Basic customs duty reduced from 21% to 13%
01 February 2023
Union Budget 2023-24, presented in Parliament by finance minister Nirmala Sitharaman has proposed to reduce basic customs duty on all imported goods, except textiles and agricultural commodities, from 21 per cent at present to 13 per cent with the aim of promoting exports, boosting domestic manufacturing, enhancing domestic value addition and encouraging green energy and mobility.
“A simplified tax structure with fewer tax rates helps in reducing compliance burden and improving tax administration,” the finance minister stated.
The budget proposes to reduce the number of Basic Custom Duty (BCD) rates on goods, other than textiles and agriculture, from 21 to 13. This has necessitated minor changes in the basic custom duties, cesses and surcharges on some items, including toys, bicycles, automobiles and naphtha.
In order to avoid cascading of taxes on blended compressed natural gas, the finance minister proposed to exempt excise duty on GST-paid compressed bio gas contained in it. To further provide impetus to green mobility, she announced to extend the customs duty exemption to import of capital goods and machinery required for manufacture of lithium-ion cells for batteries used in electric vehicles.
Lithum-ion cells, camera lens
Sitharaman proposed to provide relief in customs duty on import of certain parts and inputs like camera lens and continue the concessional duty on lithium-ion cells for batteries for another year in order to further deepen domestic value addition in manufacture of mobile phones. The minister stated that mobile phone production in India had increased from 58 million units valued at about Rs18,900 crore in 2014-15 to 310 million units valued at over Rs2,75,000 crore in the last financial year as a result of various initiatives of the government, including the phased manufacturing programme.
She also proposed to reduce the BCD on parts of open cells of TV panels to 2.5% to promote value addition in manufacture of televisions.
Electric kichen chimneys
The finance minister proposed an increase in the BCD on electric kitchen chimney from 7.5 per cent to 15 per cent and to reduce BCD on heat coils from 20 per cent to 15 per cent. This change would rectify inversion of duty structure and encourage manufacturing of electric kitchen chimneys.
Chemicals and petrochemicals
To support the ethanol blending programme and facilitate India’s endeavour for energy transition, the minister proposed to exempt BCD on denatured ethyl alcohol. She also announced to reduce BCD on acid grade fluorspar from 5 per cent to 2.5 per cent to make the domestic fluorochemicals industry competitive. BCD on crude glycerin for use in manufacture of epicholorhydrin was also proposed to be reduced from 7.5 per cent to 2.5 per cent.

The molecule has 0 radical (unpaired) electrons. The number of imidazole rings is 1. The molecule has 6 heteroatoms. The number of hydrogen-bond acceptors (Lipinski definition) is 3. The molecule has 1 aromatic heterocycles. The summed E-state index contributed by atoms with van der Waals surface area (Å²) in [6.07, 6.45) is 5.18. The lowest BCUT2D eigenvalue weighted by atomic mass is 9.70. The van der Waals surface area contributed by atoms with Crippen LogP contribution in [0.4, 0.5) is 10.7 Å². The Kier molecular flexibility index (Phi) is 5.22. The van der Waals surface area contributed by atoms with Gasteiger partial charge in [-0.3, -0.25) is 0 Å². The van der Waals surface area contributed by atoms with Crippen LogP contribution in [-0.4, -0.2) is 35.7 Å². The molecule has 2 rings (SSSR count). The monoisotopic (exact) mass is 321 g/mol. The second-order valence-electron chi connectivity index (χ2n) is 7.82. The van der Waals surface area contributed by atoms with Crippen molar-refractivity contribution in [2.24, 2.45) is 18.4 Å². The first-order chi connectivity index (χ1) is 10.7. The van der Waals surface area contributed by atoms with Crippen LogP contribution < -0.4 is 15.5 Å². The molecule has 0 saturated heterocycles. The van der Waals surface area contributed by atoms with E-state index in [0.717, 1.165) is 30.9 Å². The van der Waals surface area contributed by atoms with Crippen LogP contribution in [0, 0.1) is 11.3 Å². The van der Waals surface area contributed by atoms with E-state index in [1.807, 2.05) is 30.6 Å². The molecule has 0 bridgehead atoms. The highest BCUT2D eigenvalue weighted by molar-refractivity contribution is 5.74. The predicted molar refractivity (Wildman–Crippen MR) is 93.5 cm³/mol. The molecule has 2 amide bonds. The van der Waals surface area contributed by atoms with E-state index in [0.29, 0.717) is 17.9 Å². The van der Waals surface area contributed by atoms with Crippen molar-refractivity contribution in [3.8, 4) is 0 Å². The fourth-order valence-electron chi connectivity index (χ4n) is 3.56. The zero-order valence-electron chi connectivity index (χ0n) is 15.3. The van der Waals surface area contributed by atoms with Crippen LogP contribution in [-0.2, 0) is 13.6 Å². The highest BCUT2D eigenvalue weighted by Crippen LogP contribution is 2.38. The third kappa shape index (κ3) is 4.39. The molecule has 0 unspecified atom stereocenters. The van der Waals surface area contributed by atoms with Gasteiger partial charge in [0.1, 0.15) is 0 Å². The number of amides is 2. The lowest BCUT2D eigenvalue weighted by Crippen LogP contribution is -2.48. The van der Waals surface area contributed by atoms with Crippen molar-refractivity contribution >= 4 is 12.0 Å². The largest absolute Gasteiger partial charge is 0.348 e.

The Finance Minister proposed to reduce the BCD on key inputs for domestic manufacture of shrimp feed to enhance the export competitiveness of marine products. She stated that the marine products recorded the highest export growth in the last financial year, benefitting farmers in the coastal states of the country.
Lab grown diamonds
The Budget proposed to nullify the BCD on seeds used in the manufacturing of Lab Grown Diamonds from the current 5 per cent. The finance minister stated that India contributed about three-fourths of the global turnover by value in cutting and polishing of natural diamonds. With the depletion in deposits of natural diamonds, the industry is moving towards Lab Grown Diamonds.
The minister proposed to increase the duties on articles made from dore and bars of gold and platinum to enhance the duty differential. The customs duties on dore and bars of gold and platinum were increased earlier this fiscal. She also proposed to increase the import duty on silver dore, bars and articles to align them with that on gold and platinum.
To facilitate the availability of raw materials for the steel sector, the finance minister proposed to continue the exemption from BCD on raw materials for manufacture of CRGO Steel, ferrous scrap and nickel cathode. She also proposed to continue the concessional BCD of 2.5 per cent on copper scrap to ensure the availability of raw materials for secondary copper producers who are mainly in the MSME sector.
Sitharaman proposed to increase BCD rate on compounded rubber from 10 per cent to ‘25 per cent or Rs30/kg, ‘whichever is lower’, at par with that on natural rubber other than latex, to curb circumvention of duty.
The finance minister proposed to revise upwards the National Calamity Contingent Duty (NCCD) on specified cigarettes by about 16 per cent. It was last revised 3 years ago.
Changes in GST laws
The Budget proposed amendments to Sections 132 and 138 of the CGST Act in order to:
Raise the minimum threshold of tax amount for launching prosecution under GST from Rs1 crore to Rs2 crore, (except for the offence of issuance of invoices without supply of goods or services or both);
Reduce the compounding amount from the present range of 50 per cent to 150 per cent of tax amount to the range of 25 per cent to 100 per cent; and
Decriminalise certain offences specified under clause (g), (j) and (k) of sub-section (1) of section 132 of CGST Act, 2017, viz.- obstruction or preventing any officer in discharge of his duties, deliberate tempering of material evidence, and failure to supply the information.
Sitharaman also proposed to amend Sections 37, 39, 44 and 52 of CGST Act, 2017 to restrict filing of returns/ statements to a maximum period of three years from the due date of filing of the relevant return / statement.